Mechanistic Study of Energy Efficient Electrochemical Capture and Release of CO2 in Ionic Liquid Complexes

Wednesday, October 14, 2015: 09:20
Borein A (Hyatt Regency)
P. Singh (Arizona State University) and D. A. Buttry (Arizona State University)
There is an urgent need for the development of energy efficient methods for the capture and storage of carbon dioxide (CO2). Several electrochemical agents which can capture CO2 have been explored in our group over the last few years. The basic idea is to electrochemically reduce a precursor (P) to generate a potent nucleophile (N-) which then reacts with CO2 to form an adduct (N-CO2-). Later, this adduct is electrochemically oxidized to regenerate the precursor and the released CO2 can then be captured. In most cases, the CO2 is bound to either a nitrogen or a sulfur atom of the nucleophile. In the current work, we describe the mechanism for the electrochemistry of bipyridines and disulphides in presence of CO2 in n-butyl-n-methylpyrrolidinium bis(trifluoromethylsulfonly)imide (BMP+ TFSI-) ionic liquid using a combined approach employing experimental studies and digital simulation.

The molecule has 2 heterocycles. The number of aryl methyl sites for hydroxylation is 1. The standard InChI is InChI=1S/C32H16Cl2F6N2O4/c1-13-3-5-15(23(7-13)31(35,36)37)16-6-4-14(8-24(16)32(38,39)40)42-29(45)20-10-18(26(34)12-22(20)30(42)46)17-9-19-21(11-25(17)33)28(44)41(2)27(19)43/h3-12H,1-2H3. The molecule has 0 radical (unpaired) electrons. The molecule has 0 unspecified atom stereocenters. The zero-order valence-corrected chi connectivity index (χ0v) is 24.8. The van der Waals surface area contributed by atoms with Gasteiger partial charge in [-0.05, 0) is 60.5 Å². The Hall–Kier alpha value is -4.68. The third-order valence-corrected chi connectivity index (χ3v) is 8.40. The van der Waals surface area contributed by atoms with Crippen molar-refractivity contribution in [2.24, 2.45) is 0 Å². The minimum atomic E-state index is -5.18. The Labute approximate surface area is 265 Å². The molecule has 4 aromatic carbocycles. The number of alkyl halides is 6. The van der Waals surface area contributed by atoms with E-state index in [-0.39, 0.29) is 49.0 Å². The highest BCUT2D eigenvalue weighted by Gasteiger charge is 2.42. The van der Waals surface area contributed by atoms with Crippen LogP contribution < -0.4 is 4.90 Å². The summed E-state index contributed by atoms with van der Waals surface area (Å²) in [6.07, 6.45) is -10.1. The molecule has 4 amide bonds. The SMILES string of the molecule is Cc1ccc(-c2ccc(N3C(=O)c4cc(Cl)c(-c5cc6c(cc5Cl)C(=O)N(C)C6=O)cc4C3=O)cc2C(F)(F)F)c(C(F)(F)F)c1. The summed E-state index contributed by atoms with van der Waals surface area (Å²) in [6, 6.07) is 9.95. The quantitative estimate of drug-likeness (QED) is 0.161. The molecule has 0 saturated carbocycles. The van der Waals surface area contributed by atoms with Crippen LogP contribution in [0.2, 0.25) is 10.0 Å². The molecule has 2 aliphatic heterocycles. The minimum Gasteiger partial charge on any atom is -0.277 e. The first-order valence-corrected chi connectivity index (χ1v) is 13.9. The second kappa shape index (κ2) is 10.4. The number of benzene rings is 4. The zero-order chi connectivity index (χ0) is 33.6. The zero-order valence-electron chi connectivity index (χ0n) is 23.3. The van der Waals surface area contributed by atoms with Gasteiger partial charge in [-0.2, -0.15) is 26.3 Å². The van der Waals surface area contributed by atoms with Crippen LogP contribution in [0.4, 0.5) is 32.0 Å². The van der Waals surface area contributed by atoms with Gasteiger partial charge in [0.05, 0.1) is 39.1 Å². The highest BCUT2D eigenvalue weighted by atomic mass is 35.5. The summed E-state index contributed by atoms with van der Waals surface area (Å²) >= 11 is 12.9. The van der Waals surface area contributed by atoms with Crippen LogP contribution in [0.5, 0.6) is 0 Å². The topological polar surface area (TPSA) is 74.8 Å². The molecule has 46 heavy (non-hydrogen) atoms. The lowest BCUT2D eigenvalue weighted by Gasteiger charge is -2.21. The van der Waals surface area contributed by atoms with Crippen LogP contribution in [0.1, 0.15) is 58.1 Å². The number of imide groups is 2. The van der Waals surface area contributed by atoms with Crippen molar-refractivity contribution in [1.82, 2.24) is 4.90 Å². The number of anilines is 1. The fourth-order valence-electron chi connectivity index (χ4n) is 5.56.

The work has been focused on using bipyridine and disulphide systems for electrochemical CO2 capture. In these systems, the electrogenerated nucleophiles i.e.  bipyridinium radical anions (as shown in Figure 1) or thiolates reacts with CO2 to form an adduct. Furthermore, the CO2 adduct i.e. carbamate or thiocarbonate can be oxidized to release the precursor and CO2. The oxidation potential of these adducts shifts far positive as compared to the oxidation of the nucleophiles. Based on the detailed comparison of the experimental data with simulations using possible mechanistic models, it is found that the electrogeneration of nucleophiles reacts with CO2 to form an adduct and the direct oxidation of the adduct using EC mechanism releases the precursor and CO2.


We acknowledge the support from Advanced Research Projects Agency (ARPA-E) for this work. 


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Figure-1 Experimental (black) and simulated (red) cyclic voltammograms for electrochemistry of 10 mM 4,4'-bipyridine in the presence of 10 mM CO2 in BMP+ TFSI- ionic liquid on glassy carbon electrode. Scan rate: 50 mV/s.